Empowerment Against Violence: Ukuk Bulagy, Kyrgyzstan

NOTE: All the below is provision and in process of development. All tool names and content for discussion. USAID, EWMI and Ukuk Bulagy branding to be added to this page together with outputs from the project as requested by USAID and EWMI once content is finalised and approved.

Ukuk Bulagy Initiative in Kyrgyzstan

The Rule of Law and Anti-Corruption (RoLAC) Activity, also known as “Ukuk Bulagy” or “UB” implemented by the non-profit organization EWMI with financial support from USAID, aims to support the Kyrgyz justice system, civil society, and citizenry through various justice-related reforms.

Ukak Bulagy seeks to strengthen the rule of law and combat corruption by adopting a people-centred justice approach that addresses the legal needs of individuals. Prioritizing gender equality, women’s empowerment, and adaptive learning, the project focuses on reducing gender and other barriers that hinder access to justice for vulnerable population groups. It also aims to enhance the role of women in the field of justice, which contributes to the reduction of gender-based violence and the promotion of gender equality principles.

As part of the project implemented by the Kyrgyz Association of Women Judges, “Expanding the Rights and Opportunities of Women and National Minorities in Access to Justice”, training events were conducted to increase the gender sensitivity of judges using the GALS methodology. This experience highlighted the need for a universal training manual for legal service providers, focusing on gender stereotypes, their impact on professional activities, methods of overcoming biases, enhancing competency in handling cases related to gender and family violence, changing attitudes towards the problems, and improving the quality of services provided, ensuring effective support for victims of violence.

Empowerment Against Violence Resources for Legal Professionals

The “Ukuk Bulagy” initiative strives to foster a deep understanding of GBV issues, encourage empathetic approaches among legal professionals, and equip them with practical tools for addressing and mitigating GBV in their professional roles.

In collaboration with GALS author Dr. Linda Catherine Mayoux it is developing GBV training resources to:

  • address both personal behaviour and broader legal issues
  • enhance the gender sensitivity and legal acumen of practitioners, including judges, prosecutors, and lawyers.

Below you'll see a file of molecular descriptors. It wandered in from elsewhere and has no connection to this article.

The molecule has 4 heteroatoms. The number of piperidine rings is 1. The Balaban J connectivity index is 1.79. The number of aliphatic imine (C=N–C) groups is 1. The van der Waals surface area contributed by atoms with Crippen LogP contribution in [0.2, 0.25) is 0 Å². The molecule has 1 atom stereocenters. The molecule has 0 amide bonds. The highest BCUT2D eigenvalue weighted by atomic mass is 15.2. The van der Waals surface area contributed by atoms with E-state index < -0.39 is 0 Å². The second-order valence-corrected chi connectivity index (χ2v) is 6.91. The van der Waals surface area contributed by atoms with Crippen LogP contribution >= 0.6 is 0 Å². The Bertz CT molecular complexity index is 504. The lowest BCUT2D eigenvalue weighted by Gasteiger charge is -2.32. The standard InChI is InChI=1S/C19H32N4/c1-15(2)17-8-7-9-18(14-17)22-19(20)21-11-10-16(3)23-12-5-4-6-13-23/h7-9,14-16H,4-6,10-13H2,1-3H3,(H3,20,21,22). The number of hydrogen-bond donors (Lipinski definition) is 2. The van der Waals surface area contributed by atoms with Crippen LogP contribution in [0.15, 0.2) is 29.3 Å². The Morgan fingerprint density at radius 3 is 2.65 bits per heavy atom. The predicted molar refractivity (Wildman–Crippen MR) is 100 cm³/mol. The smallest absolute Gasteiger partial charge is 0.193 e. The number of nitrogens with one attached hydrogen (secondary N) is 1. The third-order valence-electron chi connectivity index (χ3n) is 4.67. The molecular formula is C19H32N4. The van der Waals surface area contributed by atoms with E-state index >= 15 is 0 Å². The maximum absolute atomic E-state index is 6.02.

• provide comprehensive GBV education
  • promote behaviour change among participants
  • distribute and use Ukak Bulagy resources within various legal training institutions,

The project seeks to ultimately distribute the developed manual to training institutions for a sustainable GBV-focused initiative , enhancing the overall capacity to address GBV effectively in Kyrgyzstan.

Why Bukuk Ulagy? Gender-based violence and justice system in Kyrgyzstan

increased Gender-based violence in Kyrgyzstan

Gender-based violence at all levels of society is a global ‘hidden pandemic’ affecting women and men in all countries of the world. Domestic Violence affects all levels of society, including legal and law enforcement agencies.

In Kyrgyzstan there has been a significant increase in domestic violence cases registered:

  • 2023 registered cases of domestic violence 13104 i.e. 32.6% increase from 2022
  • Of 11,357 temporary protection orders issues for domestic violence 97.1 per cent were issued against men (+2632 from 2022)
  • O these cases 10,884 (8225) women victims, 275 (290) men, 198 (210) minors: 80 (88) boys 118 (122) girls.

But prosecutions are rare. Of 591 registered criminal cases under the Criminal Code in 2023:

  • 391 were sent to court
  • 147 pre-trial proceedings were terminated
  • 53 were in progress.
underlying causes of GBV and reluctance to approach support in Kysrgyzstan

Underlying GBV in many countries are practical barriers that women face to accessing justice:

  • Limited financial resources
  • Limited social support
  • Childcare responsibilities
  • Nowhere to go
  • Fear of retaliation
  • Lack of trust in law enforcement.

Research with Focus Groups in Kyrgyzstan by Jigerduu Jarandar in 2023 for USAID found that underlying the failure to bring perpetrators to court are prevailing social norms around gender inequalities in rights and responsibilities in the family:

  • Wives are expected to defer to the authority of the marital family
  • Wives are expected to do all of the household work and prioritize this work